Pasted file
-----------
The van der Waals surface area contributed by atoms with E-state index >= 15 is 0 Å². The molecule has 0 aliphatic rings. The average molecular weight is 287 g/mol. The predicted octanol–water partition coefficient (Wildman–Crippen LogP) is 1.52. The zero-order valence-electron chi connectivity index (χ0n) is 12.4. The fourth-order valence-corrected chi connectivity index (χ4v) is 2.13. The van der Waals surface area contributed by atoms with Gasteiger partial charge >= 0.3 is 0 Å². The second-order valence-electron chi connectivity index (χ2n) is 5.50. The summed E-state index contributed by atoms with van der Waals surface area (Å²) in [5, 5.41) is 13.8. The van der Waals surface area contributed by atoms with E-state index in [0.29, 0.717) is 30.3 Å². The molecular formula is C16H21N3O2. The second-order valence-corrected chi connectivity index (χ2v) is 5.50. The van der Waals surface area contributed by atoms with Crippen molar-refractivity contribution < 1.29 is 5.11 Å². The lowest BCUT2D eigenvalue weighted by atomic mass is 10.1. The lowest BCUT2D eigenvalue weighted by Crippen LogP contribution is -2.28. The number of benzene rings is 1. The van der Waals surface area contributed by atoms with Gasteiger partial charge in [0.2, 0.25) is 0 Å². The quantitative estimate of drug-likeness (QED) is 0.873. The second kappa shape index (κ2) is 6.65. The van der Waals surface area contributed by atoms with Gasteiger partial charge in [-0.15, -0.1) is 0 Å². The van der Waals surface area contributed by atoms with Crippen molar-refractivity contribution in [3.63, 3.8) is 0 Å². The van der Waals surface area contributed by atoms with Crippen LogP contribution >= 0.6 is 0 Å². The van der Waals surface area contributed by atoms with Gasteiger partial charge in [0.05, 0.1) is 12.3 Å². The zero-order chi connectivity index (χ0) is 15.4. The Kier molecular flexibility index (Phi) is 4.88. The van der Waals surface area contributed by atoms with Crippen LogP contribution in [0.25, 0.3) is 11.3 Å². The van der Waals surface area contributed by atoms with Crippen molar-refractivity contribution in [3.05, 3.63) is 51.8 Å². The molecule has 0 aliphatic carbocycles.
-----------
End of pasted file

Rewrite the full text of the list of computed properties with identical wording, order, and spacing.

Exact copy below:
The van der Waals surface area contributed by atoms with E-state index >= 15 is 0 Å². The molecule has 0 aliphatic rings. The average molecular weight is 287 g/mol. The predicted octanol–water partition coefficient (Wildman–Crippen LogP) is 1.52. The zero-order valence-electron chi connectivity index (χ0n) is 12.4. The fourth-order valence-corrected chi connectivity index (χ4v) is 2.13. The van der Waals surface area contributed by atoms with Gasteiger partial charge >= 0.3 is 0 Å². The second-order valence-electron chi connectivity index (χ2n) is 5.50. The summed E-state index contributed by atoms with van der Waals surface area (Å²) in [5, 5.41) is 13.8. The van der Waals surface area contributed by atoms with E-state index in [0.29, 0.717) is 30.3 Å². The molecular formula is C16H21N3O2. The second-order valence-corrected chi connectivity index (χ2v) is 5.50. The van der Waals surface area contributed by atoms with Crippen molar-refractivity contribution < 1.29 is 5.11 Å². The lowest BCUT2D eigenvalue weighted by atomic mass is 10.1. The lowest BCUT2D eigenvalue weighted by Crippen LogP contribution is -2.28. The number of benzene rings is 1. The van der Waals surface area contributed by atoms with Gasteiger partial charge in [0.2, 0.25) is 0 Å². The quantitative estimate of drug-likeness (QED) is 0.873. The second kappa shape index (κ2) is 6.65. The van der Waals surface area contributed by atoms with Gasteiger partial charge in [-0.15, -0.1) is 0 Å². The van der Waals surface area contributed by atoms with Crippen molar-refractivity contribution in [3.63, 3.8) is 0 Å². The van der Waals surface area contributed by atoms with Crippen LogP contribution >= 0.6 is 0 Å². The van der Waals surface area contributed by atoms with Gasteiger partial charge in [0.05, 0.1) is 12.3 Å². The zero-order chi connectivity index (χ0) is 15.4. The Kier molecular flexibility index (Phi) is 4.88. The van der Waals surface area contributed by atoms with Crippen LogP contribution in [0.25, 0.3) is 11.3 Å². The van der Waals surface area contributed by atoms with Crippen molar-refractivity contribution in [3.05, 3.63) is 51.8 Å². The molecule has 0 aliphatic carbocycles.